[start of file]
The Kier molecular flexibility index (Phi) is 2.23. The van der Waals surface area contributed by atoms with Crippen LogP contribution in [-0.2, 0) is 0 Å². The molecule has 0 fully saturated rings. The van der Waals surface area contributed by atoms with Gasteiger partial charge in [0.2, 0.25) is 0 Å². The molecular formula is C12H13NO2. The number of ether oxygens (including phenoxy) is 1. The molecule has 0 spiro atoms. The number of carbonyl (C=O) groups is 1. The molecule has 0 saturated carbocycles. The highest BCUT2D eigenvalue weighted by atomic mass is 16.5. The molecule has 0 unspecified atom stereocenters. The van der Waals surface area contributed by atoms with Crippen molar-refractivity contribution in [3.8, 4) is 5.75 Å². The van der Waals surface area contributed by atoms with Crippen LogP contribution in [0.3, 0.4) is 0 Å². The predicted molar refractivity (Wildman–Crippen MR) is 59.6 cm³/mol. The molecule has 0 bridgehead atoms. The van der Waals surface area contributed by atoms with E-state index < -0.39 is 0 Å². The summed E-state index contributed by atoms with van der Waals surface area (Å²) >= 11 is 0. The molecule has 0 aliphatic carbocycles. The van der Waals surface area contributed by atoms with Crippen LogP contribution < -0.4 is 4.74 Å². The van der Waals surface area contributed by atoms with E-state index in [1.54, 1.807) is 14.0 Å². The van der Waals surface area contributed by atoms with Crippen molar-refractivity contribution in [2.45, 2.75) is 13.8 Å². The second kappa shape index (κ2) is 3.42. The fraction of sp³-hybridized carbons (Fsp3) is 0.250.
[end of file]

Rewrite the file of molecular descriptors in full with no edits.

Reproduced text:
The Kier molecular flexibility index (Phi) is 2.23. The van der Waals surface area contributed by atoms with Crippen LogP contribution in [-0.2, 0) is 0 Å². The molecule has 0 fully saturated rings. The van der Waals surface area contributed by atoms with Gasteiger partial charge in [0.2, 0.25) is 0 Å². The molecular formula is C12H13NO2. The number of ether oxygens (including phenoxy) is 1. The molecule has 0 spiro atoms. The number of carbonyl (C=O) groups is 1. The molecule has 0 saturated carbocycles. The highest BCUT2D eigenvalue weighted by atomic mass is 16.5. The molecule has 0 unspecified atom stereocenters. The van der Waals surface area contributed by atoms with Crippen molar-refractivity contribution in [3.8, 4) is 5.75 Å². The van der Waals surface area contributed by atoms with Crippen LogP contribution in [0.3, 0.4) is 0 Å². The predicted molar refractivity (Wildman–Crippen MR) is 59.6 cm³/mol. The molecule has 0 bridgehead atoms. The van der Waals surface area contributed by atoms with E-state index < -0.39 is 0 Å². The summed E-state index contributed by atoms with van der Waals surface area (Å²) >= 11 is 0. The molecule has 0 aliphatic carbocycles. The van der Waals surface area contributed by atoms with Crippen LogP contribution < -0.4 is 4.74 Å². The van der Waals surface area contributed by atoms with E-state index in [1.54, 1.807) is 14.0 Å². The van der Waals surface area contributed by atoms with Crippen molar-refractivity contribution in [2.45, 2.75) is 13.8 Å². The second kappa shape index (κ2) is 3.42. The fraction of sp³-hybridized carbons (Fsp3) is 0.250.